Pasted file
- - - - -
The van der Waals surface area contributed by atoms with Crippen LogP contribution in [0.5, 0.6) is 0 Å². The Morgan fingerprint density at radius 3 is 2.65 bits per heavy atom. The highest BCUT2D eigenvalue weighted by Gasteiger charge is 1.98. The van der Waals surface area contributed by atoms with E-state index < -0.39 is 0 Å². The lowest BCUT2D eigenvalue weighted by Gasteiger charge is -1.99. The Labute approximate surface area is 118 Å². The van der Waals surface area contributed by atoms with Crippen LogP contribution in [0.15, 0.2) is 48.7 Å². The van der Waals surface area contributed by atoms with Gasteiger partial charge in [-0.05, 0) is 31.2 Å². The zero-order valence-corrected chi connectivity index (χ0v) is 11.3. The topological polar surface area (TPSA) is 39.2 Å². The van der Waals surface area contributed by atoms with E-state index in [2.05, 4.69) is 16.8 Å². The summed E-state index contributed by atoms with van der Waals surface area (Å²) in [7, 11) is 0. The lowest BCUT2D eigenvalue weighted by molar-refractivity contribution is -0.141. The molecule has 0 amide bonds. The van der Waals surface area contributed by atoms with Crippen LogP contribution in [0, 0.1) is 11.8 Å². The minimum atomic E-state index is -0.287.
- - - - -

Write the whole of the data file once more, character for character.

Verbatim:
The van der Waals surface area contributed by atoms with Crippen LogP contribution in [0.5, 0.6) is 0 Å². The Morgan fingerprint density at radius 3 is 2.65 bits per heavy atom. The highest BCUT2D eigenvalue weighted by Gasteiger charge is 1.98. The van der Waals surface area contributed by atoms with E-state index < -0.39 is 0 Å². The lowest BCUT2D eigenvalue weighted by Gasteiger charge is -1.99. The Labute approximate surface area is 118 Å². The van der Waals surface area contributed by atoms with Crippen LogP contribution in [0.15, 0.2) is 48.7 Å². The van der Waals surface area contributed by atoms with Gasteiger partial charge in [-0.05, 0) is 31.2 Å². The zero-order valence-corrected chi connectivity index (χ0v) is 11.3. The topological polar surface area (TPSA) is 39.2 Å². The van der Waals surface area contributed by atoms with E-state index in [2.05, 4.69) is 16.8 Å². The summed E-state index contributed by atoms with van der Waals surface area (Å²) in [7, 11) is 0. The lowest BCUT2D eigenvalue weighted by molar-refractivity contribution is -0.141. The molecule has 0 amide bonds. The van der Waals surface area contributed by atoms with Crippen LogP contribution in [0, 0.1) is 11.8 Å². The minimum atomic E-state index is -0.287.